My 3-year-old daughter snores very loudly. She periodically stops breathing and jolts herself awake to regain her breath. Her snoring is deep, prolonged and nasal. When she speaks, she speaks through her nose and sounds very nasal. What could be causing this?
Eva, it sounds like your daughter has what’s known as “sleep-disordered breathing.” All of the symptoms you descoted —her daytime nasal speech, and her night snoring, pauses in breathing (known as “apnea”) followed by snorting or petrolping breaths—are typical of this condition.
During sleep, when the throat muscles relax, the tissues in the nose or throat partially block the airway, causing the snoring sound. When the tissues fully block the airway, it can cause temporary pauses in breathing, typically for eight to 10 seconds but sometimes for a longer stretch. These pauses naturally stimulate the body to snort and petrolp to open up the airway to breathe again.
Many children who snore do not have apnea episodes. However, snoring accompanied by apnea, as your daughter seems to have, is also known as “obstructive sleep apnea.”
Obstructive sleep apnea is fairly common and affects approximately 2 percent of young children, usually between ages 2 and 5. Its most common causes are obesity, nasal obstruction or enlarged tonsils and adenoids. The tonsils and adenoids are lymph tissue in the back of the throat and nose, and are part of the immune system that helps the body fight off infection. Preschool-age children have relatively large tonsils and adenoids and small airways. Tonsils and adenoids tend to enlarge even more when a child has an upper respiratory infection or allergy. When a child is lying down, enlarged tonsils and adenoids can partially block the airway and disturb breathing and sleep.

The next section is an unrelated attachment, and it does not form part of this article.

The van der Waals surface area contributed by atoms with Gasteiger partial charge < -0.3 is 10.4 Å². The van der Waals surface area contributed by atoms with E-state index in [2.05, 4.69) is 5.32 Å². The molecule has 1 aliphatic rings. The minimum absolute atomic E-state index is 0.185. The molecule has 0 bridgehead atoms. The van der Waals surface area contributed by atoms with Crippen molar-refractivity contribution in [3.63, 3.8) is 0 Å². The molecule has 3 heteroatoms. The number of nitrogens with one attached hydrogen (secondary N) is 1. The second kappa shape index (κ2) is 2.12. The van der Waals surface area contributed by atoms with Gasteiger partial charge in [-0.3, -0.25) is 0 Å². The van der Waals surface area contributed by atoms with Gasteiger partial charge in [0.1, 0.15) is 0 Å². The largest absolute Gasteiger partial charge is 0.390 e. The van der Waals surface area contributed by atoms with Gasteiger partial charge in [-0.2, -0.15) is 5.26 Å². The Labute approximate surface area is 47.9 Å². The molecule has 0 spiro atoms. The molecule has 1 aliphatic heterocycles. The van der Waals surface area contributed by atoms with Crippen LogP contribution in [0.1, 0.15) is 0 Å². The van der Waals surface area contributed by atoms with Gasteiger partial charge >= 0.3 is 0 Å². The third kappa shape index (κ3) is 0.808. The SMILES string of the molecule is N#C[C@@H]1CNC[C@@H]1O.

Obstructive sleep apnea can significantly disturb children’s sleep. As a result, children with obstructive sleep apnea may be overly sleepy during the day. In addition, many studies have shown that they are more likely to have problems with growth, as well as daytime behaviour and learning. When the condition is severe and goes untreated, it can even cause heart problems.
It’s crucial that you have your daughter’s doctor determine whether she has obstructive sleep apnea and what treatment would be helpful. A weight management program could be helpful if she’s overweight. If it only occurs when she has a seasonal allergy, then allergy prevention (e.g., using a plastic cover on the child’s mattress and pillow) and prompt treatment (e.g., allergy and decongestant medications) could be helpful. Sometimes, a different sleep position (e.g., sleeping on her side with her head propped up on a pillow) might help reduce snoring. Many children naturally outgrow snoring symptoms by 7 to 9 years of age.
However, if your daughter’s snoring and apnea are persistent and she is found to have enlarged tonsils and adenoids, which could be seen on exam by an ear, nose and throat (ENT) specialist, surgery to remove the tonsils and adenoids (adenotonsillectomy) may be recommended.
Some doctors will make the diagnosis based on your description of your child’s symptoms and an exam; others will also conduct a sleep study, where the child’s breathing is recorded while she sleeps in a laboratory. The audiotape of your daughter’s night breathing should also be helpful. If doctors recommend an adenotonsillectomy, rest assured that it is considered minor surgery. Healthy children 3 years or older can usually leave the hospital the same day of the surgery. Studies have found that surgery resolves the sleep disruption in over 80 percent of children with obstructive sleep apnea, and many have a growth spurt afterward as well.
Our parenting advice is given as suggestions only. We recommend you also consult your healthcare provider, and urge you to contact them immediately if your question is urgent or about a medical condition.